CONCEPTS SEC MATH
CONCEPTS SEC MATH EMAT 3500
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This 6 page Class Notes was uploaded by Shirley Spencer on Saturday September 12, 2015. The Class Notes belongs to EMAT 3500 at University of Georgia taught by Staff in Fall. Since its upload, it has received 22 views. For similar materials see /class/202325/emat-3500-university-of-georgia in Mathematics Education at University of Georgia.
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Date Created: 09/12/15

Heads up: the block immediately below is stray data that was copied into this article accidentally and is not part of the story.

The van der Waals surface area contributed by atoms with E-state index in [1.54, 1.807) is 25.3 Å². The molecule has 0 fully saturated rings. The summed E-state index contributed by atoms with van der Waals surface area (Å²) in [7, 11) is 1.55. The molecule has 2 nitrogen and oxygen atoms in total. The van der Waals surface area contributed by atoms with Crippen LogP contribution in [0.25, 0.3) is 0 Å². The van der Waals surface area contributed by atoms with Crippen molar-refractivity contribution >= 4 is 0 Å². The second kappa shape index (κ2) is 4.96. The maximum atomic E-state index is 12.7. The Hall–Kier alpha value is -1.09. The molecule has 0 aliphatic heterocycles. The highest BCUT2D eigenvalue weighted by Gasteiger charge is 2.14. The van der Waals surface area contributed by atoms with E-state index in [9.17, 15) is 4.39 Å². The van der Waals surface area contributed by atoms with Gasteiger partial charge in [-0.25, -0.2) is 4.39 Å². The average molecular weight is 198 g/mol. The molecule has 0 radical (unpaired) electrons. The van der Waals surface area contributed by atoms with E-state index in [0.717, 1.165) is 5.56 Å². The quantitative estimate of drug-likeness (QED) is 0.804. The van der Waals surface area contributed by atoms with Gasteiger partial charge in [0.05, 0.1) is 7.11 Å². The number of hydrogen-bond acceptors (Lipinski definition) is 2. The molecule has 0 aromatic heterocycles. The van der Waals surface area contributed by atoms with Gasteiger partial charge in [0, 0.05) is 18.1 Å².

Chapter 4 Analyzing Bivariate Data with Fathom Chapter 4 Analyzing Bivariate Data with Fathom Summary Building from ideas introduced in Chapter 3 teachers continue to analyze automobile data using Fathom to look for relationships between two quantitative attributes They use the concept of variation and deviations from the mean in each univariate attribute to help conceptualize correlation and least squares regression as ways of describing the relationship in the bivariate data and developing a linear model for making predictions The teachers will consider pedagogical issues concerning the dif culties students may have in analyzing bivariate data and the bene ts and drawbacks for using conceptual underpinnings from univariate analysis to develop bivariate analysis techniques Objectives Mathematical Teachers will be able to 0 use concepts and techniques used in univariate data analysis to understand how two attributes covary and the techniques used to analyze two quantitative variables in bivariate data analysis describe how to create a linear model using the method of least squares describe the strength of the relationship between two quantitative attributes using correlation coef cient 0 analyze the appropriateness of a linear function as a model for a bivariate data using a residual plot 0 use the coef cient of determination to explain the amount of variation for a predicted value that can be attributed to a domain value by a least squares line 0 determine whether a linear function is an appropriate model for a set of data Technological Teachers will be able to use Fathom to 0 create box plots and scatterplots 0 plot functions and values on graphs 0 create a movable line and show squares 0 create a leastsquares lineofbest t 0 create a residual plot enter formulas 0 use the summary table to compute statistical measures Pedagogical Teachers will 0 discuss the bene ts and drawbacks related to different representations of data using dynamic les to conceptualize correlation and linear models 0 become familiar with some dif culties students have with creating and using a least squares linear model 0 consider bene ts and drawbacks of using tasks to assist students in reasoning about how to use univariate data analysis techniques to develop a better understanding of bivariate data analysis techniques Prerequisites univariate analysis techniques understanding mean and standard deviation as measures of center and spread dot plots and box plots Vocabulary covariation bivariate data scatterplot predictor variable response variable correlation coef cient residuals Sum of squares Least Squares regression line coef cient of determination interpolation extrapolation in uential points Learning to Teach Mathematics with Technology An Integrated Approach Page 67 Module One Data Analysis and Probability Draft Modified 972007 Chapter 4 Analyzing Bivariate Data with F alham Technology Files 2006Vehiclesftm Correlationftm Outlierftm Emergency Technology Files 2006Vehicles7Ch4Sect3 m 2006VehiclesiCh4Sect4 m 2006Vehicles Ch4Sect5ftm 2006Vehicles Ch4Sect6ftm Required Materials Fathom v 2 Learning to Teach Mathematics with Technology An Integrated Approach Page 68 Module One Data Analysis and Probability Draft Modified 972007 Chapter 4 Analyzing Bivariate Data with F atham Chapter 4 Analyzing Bivariate Data While measures of center and spread provide us with important information about the distribution of a single variable often more than one variable is collected and relationships between two or more variables are examined In Chapter 3 we used two attributes in the 2006 Vehicle data to answer a question about vehicles with which engine type seemed to have the best City mpg performance To answer that question we were using bivariate data with one quantitative attribute City mpg and one qualitative attribute Engine type Bivariate data is the term used to describe data that have two variables for each observation In this lesson we will focus on ways to examine relationships between two quantitative attributes When examining two quantitative measures in a data set our attention is on how the measures covary Thus for bivariate data covariation involves correspondence of the variation possible in each variable To help students conceptualize covariation we are going to build on what they already know about partitioning data sets and using measures of center and spread to describe univariate distributions Learning to Teach Mathematics with Technology An Integrated Approach Page 69 Module One Data Analysis and Probability Draft Modified 972007 your goals is to investigate the effects of changing data the Collection menu ect ea in a graph c ick y white Tech T To desel ses 39 1 Chapter 4 Analyzing Bivan39ate Data with Fathom Section 1 Examining Relationships Between Two Quantitative Variables Open the 2006Vehicleftm le and clear all previous graphs There are several quantitative attributes in this data set When considering a purchase ofa new vehicle a buyer is likely interested in the gas mileage for both city and highway When looking at the 2006 vehicle data we can ask the question Is there a relationship between City mpg and Hwy mpg for t is set 0 f vehicles We can begin by examining the distributions of the City mpg and the Hwy mpg on separate dot plots Drag down two empty Graph objects and create dot plots for each attribute 2on5 Vehicles 2 EVEmcles o o o c on o e v 00 o co co gogfefg 02 o 8 3033 eg a omowwm o 90 wvowowo lt70 0 o o n H 2D 30 an an EU 7n a ll 23 30 4o 50 60 7D City Hwy Figure 4 1 We can utilize Fathom s linked representations to informally investigate the nature of the relationship between the o distributions by selecting a portion of the cases in the City distribution and noticing the corresponding position of those cases in the Hwy distribution To select a portion of cases in a graph 1 in the graph window click and drag to draw a N o 1 E o E o L m a G i i o 33 o p E o m i o 8 a points will appear red in the raph However because the representations are all linked the same cases will be highlighted in all other open representations ofthis data Learning to Teach Mathem ti 5 with Te hnology An Integrated Approach a c c Page 70 Module one Data Analysis and Probability Dra Modi ed 972007 Chapter 4 Anaiyzrng Brvanate Data wrth FaLham ZUUE VEH E ES DmPM 3 2D EVEWE ES mem Q El 1U 2U 3U 4U 5U 6U 7U El 1U 2U 5U 6U 7D Figure43 FOCUS ON MATHEMATICS Q1 natw mpgandHWympg QL a a r represented by these points Q3 uu Lu Au a Click ofthe hn nlm 39 39 39 different parts of a box plot What do you notice Anya nut Q4 made in Q2 FOCUS ON PEDAGOGY pun u r quantitative attributes see 39339 Page 71 Module one Data Anaiysrs and Probabrhty Dratt Modi ed 972007